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Will Spark, Google Dataflow Steal Hadoop's Thunder?
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BigDataMercs
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BigDataMercs,
User Rank: Apprentice
8/23/2014 | 2:22:53 AM
Re: Great context
Be glad to. In short.... 

just my thoughts... 

It's the punchcard analogie to today's in memory, high availability expectations from the business world. They don't give a shit how "cute" it is under the hood... tactical answers... Can DoucheHoop produce? not really. The paradigm has shifted already... 

 

GodSpeed. 
souravtri
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souravtri,
User Rank: Apprentice
7/18/2014 | 7:49:29 AM
Yes, Spark et al is the way forward!
While Hadoop's HDFS is great with (virtuallly infinite) distributed storage, but Hadoop's MapReduce sucks in terms of processing performance and support for easy access to data.

Spark happens to be a great step forward to mitigate above issues with signifincantly improved performance, polygotism, great with SQL (with Shark). It would also be interesting to see hardware advancements (DRAM) which can retain much more data in memory.

My believe, HDFS would continue in usage for storage and incremental improvements  in processing layer (like Spark) would strenghten real-time , fast access to data and analytics.

 

 
Li Tan
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Li Tan,
User Rank: Ninja
7/1/2014 | 9:35:03 AM
Re: Life at Big Data's pinnacle is getting hazardous
I see Spark as a kind of enhancement to Hadoop at higher big data analysis level. It will not kill Hadoop but for sure some changes will happen. Something in Hadoop framework will get deprecated but the foundation will remain.
D. Henschen
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D. Henschen,
User Rank: Author
7/1/2014 | 9:14:39 AM
Re: Life at Big Data's pinnacle is getting hazardous
Don't read the emergence of Spark as a death sentence for Hadoop. Spark needs a data platform like Hadoop (or Cassandra or a durable cloud storage option like S3) to run on top of. What it might replace is the managerie of data-analysis and processing tools -- Hadoop MapReduce, Hive, Impala, Mahout, etc. -- that run on top of Hadoop. HDFS, with redundance, high availability, management, and security features, is what remains.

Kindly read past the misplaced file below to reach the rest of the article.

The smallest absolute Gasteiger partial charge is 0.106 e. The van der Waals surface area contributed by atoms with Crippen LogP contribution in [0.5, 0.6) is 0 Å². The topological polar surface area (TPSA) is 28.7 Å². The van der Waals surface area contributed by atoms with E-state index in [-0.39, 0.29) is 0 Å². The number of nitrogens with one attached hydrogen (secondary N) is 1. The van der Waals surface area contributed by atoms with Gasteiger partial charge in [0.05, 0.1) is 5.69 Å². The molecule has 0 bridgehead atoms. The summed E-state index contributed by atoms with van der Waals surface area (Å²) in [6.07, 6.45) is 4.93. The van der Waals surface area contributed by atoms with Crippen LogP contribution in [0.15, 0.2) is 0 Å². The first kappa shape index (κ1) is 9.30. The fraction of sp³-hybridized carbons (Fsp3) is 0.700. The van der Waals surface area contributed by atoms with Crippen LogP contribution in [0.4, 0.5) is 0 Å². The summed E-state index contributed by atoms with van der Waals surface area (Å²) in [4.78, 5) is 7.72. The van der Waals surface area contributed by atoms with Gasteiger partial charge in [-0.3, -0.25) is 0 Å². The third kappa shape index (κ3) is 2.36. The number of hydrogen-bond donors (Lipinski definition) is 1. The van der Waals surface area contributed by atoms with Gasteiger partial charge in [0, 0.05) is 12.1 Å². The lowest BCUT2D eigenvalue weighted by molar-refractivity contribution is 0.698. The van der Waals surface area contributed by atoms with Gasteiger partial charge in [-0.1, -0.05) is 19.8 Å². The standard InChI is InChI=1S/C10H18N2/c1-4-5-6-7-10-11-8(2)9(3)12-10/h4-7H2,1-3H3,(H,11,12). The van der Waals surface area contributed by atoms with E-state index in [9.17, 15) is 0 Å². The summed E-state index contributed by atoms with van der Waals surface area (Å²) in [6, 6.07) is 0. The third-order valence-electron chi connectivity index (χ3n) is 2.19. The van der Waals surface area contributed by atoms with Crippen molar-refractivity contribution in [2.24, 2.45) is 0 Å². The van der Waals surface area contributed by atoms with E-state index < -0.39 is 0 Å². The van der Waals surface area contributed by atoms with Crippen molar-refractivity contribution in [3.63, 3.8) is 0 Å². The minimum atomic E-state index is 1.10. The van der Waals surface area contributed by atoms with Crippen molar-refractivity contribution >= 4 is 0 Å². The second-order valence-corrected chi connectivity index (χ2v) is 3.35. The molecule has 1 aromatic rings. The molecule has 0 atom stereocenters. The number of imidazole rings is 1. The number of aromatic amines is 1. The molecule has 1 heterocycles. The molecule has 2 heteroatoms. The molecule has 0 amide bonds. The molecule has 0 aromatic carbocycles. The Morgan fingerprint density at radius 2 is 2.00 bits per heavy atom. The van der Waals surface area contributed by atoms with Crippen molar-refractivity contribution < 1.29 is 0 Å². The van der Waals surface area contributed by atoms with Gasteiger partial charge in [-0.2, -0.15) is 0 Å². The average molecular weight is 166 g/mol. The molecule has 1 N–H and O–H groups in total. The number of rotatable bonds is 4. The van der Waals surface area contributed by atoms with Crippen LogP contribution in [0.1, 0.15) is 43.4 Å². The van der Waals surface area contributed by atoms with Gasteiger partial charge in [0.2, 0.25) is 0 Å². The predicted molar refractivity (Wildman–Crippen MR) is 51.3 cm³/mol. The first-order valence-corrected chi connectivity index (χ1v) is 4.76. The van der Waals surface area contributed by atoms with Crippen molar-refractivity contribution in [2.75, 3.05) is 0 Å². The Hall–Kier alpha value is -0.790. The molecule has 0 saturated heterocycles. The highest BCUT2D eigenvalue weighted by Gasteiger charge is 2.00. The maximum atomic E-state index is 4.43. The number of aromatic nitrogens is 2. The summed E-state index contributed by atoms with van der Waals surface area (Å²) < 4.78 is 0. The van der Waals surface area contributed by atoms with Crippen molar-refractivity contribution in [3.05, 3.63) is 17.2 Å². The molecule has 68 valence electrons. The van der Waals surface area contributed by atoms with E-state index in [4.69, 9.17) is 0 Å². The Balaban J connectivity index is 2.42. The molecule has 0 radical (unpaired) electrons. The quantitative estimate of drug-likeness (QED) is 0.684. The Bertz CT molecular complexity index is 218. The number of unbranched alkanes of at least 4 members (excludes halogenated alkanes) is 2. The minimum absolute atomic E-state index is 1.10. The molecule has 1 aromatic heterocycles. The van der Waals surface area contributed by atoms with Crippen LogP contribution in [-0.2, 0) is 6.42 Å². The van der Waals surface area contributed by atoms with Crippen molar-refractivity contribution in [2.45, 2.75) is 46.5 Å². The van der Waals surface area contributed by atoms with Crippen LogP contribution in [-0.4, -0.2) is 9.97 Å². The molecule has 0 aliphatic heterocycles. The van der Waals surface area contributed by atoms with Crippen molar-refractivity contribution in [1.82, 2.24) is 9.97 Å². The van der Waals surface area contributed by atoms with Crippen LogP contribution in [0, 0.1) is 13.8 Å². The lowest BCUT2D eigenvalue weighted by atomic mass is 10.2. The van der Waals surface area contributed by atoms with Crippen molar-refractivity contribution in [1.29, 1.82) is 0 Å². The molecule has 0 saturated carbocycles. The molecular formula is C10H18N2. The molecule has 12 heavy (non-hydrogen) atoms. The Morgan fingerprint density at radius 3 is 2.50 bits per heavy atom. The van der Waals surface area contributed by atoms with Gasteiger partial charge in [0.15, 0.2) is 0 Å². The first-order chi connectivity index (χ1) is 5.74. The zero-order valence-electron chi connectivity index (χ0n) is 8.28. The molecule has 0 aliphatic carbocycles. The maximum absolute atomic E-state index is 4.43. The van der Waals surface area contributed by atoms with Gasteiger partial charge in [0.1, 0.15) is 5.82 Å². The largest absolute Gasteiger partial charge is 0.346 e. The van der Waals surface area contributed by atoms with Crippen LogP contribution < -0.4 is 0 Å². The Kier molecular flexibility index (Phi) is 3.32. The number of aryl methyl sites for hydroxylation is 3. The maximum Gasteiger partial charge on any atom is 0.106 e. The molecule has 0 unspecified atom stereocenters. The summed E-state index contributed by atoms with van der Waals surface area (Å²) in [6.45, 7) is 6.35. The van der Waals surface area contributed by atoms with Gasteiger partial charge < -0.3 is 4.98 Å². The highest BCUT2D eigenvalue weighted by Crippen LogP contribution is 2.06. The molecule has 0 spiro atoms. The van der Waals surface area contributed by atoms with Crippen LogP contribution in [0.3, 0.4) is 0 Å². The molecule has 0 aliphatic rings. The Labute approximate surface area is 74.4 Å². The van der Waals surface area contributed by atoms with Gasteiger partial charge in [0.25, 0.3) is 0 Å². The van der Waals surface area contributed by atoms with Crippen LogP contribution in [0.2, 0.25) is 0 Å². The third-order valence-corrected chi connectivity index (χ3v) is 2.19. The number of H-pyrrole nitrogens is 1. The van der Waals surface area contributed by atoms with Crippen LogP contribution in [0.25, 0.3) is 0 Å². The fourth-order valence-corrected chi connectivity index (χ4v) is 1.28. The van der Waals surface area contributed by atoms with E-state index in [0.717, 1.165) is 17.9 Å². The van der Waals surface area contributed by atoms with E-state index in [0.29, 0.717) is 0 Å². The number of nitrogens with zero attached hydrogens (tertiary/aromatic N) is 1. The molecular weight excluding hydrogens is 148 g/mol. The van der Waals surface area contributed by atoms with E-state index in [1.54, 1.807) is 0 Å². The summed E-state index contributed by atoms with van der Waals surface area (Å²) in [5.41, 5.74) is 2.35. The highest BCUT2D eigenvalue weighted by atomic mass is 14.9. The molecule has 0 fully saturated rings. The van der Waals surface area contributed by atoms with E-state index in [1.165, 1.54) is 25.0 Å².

Charlie Babcock
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Charlie Babcock,
User Rank: Author
6/30/2014 | 8:54:24 PM
Life at Big Data's pinnacle is getting hazardous
Oracle launched version 1 in 1979, IBM's DB2 soon to follow, and relational database has reigned supreme for 30-32 years. Has life at the pinnacle for a data management system, such as Hadoop, shrunk to 10-12 years? I don't believe it. Still  you can see the timeline compression going on, with intense interest followed by thought leaders producing new systems in rapid succession. 
brunoaziza
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brunoaziza,
User Rank: Apprentice
6/30/2014 | 3:11:14 PM
Re: Great context
Great article Doug.  Laurianne - I think the most obvious answer might be speed.  

MapReduce is a great framework but companies want to do analysis at scale struggle to get answers at the 'speed of business'.  

Using Spark, our algorithm ran about 100X faster to give you an idea (we ran about 50M rows in less than 50 seconds).

If you want to know what Spark is or how you can run Machine Learning at scale using Spark, please feel free to read a blog post we authored here

Analytically Yours,

Bruno
D. Henschen
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D. Henschen,
User Rank: Author
6/30/2014 | 1:40:36 PM
Re: Great context
MapReduce is clearly being reivented. The tougher question is whether Spark can usurp Hadoop-distributor-favored tools such as Hive, Impala, and other frameworks established and yet to come. There's a danger for Hadoop distributors in not having a piece of the high-value-analytics action.
Laurianne
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Laurianne,
User Rank: Author
6/30/2014 | 1:07:57 PM
Great context
Great context on Spark, Doug. Anyone weighing the MapReduce shortcomings want to chime in here?


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